Wyoming Governor urges vigilance amid resurgence of virus
CHEYENNE, WYO. BY MEAD GRUVER, (AP) — Wyoming’s governor urged people to remain vigilant against the coronavirus amid a new surge in cases and hospitalizations that raised concern about small hospitals potentially reaching the limits of their ability to treat people.
“We have seen some very serious deterioration of conditions. We are trending in the wrong direction,” Gov. Mark Gordon said at a news conference Monday.
The 36 people hospitalized with COVID-19 in Wyoming on Monday was a record, up from no more than 20 at a time from April to mid-September and topping last spring’s peak of 23 hospitalizations April 20-21, according to the Wyoming Department of Health.
“We are hearing about local hospitals starting to feel the pressure,” State Health Officer Dr. Alexia Harrist said at the news conference in Cheyenne. “Any of our hospitals being overwhelmed would be a serious problem.”
Eleven COVID-19 patients were hospitalized at Wyoming Medical Center in Casper. SageWest Health Care in Lander and Sheridan Memorial Hospital in Sheridan had five each, with the remaining hospitalized patients spread among 11 other facilities around the state.
The virus also was more widespread in Wyoming than ever, including last spring when state officials shut down businesses and schools to try to limit its spread.
On Monday, over 1,300 people in Wyoming had tested positive or were considered probable cases and had not yet recovered. That was up from about 500 people at any given time over the summer, before the resurgence began in September.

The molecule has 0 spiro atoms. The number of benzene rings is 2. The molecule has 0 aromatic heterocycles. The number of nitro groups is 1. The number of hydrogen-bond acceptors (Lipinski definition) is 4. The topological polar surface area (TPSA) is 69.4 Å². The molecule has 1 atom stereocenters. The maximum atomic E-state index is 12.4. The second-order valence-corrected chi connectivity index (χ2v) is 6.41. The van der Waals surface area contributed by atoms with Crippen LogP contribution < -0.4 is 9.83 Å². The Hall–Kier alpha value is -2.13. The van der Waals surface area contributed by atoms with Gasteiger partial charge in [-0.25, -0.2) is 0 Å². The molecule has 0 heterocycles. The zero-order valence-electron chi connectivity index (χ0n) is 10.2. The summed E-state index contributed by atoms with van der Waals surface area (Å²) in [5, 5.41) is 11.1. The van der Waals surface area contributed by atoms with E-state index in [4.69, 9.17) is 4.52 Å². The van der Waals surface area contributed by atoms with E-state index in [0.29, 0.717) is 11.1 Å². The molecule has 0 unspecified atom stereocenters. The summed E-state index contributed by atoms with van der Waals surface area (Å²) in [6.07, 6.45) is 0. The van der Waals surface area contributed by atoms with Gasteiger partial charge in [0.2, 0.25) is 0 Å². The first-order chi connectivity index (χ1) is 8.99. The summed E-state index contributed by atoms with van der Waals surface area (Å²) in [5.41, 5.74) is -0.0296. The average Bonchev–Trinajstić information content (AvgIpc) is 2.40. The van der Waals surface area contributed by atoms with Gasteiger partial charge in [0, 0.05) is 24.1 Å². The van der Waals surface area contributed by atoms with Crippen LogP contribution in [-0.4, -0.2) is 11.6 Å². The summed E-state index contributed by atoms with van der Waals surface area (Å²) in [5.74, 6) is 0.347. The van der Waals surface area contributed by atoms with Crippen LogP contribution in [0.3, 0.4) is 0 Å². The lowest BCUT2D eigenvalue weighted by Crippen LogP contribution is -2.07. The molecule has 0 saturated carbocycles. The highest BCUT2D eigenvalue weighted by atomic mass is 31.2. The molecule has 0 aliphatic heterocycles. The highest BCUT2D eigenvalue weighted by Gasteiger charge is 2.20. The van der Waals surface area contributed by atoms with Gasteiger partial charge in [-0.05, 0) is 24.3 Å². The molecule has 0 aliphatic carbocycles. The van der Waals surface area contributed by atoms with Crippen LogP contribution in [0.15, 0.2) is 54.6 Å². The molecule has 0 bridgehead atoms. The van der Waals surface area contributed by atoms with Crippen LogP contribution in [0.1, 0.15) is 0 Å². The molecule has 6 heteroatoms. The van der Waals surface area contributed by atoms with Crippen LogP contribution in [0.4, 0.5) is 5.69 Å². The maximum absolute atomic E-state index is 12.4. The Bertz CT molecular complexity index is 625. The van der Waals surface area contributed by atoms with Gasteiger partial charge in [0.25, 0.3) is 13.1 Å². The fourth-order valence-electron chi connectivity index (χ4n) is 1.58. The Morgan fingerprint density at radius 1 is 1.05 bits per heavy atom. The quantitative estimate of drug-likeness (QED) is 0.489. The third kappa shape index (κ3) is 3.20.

Albany County, where the virus has been spreading among University of Wyoming students, led the state with 22 new cases Monday. Only two of Wyoming’s 23 counties didn’t report new cases.
The increase has followed Gordon’s decisions to gradually loosen public health orders and reopen schools while urging people to wear face masks, keep their distance from one another in public and wash their hands.
Wyoming’s economy won’t fully recover until the virus recedes, said Gordon.
“I do know that all of this is very fatiguing. But I have to say our current scenario is extremely concerning. Folks, this is a serious call to action,” Gordon said.
The actual number of people infected with the coronavirus in Wyoming is thought to be much higher than reported figures because many people have not been tested and studies suggest people can be infected and not feel sick.
For most people, the coronavirus causes mild or moderate symptoms, such as fever and cough that clear up in two to three weeks. For some, especially older adults and people with existing health problems, it can cause more severe illness, including pneumonia or death.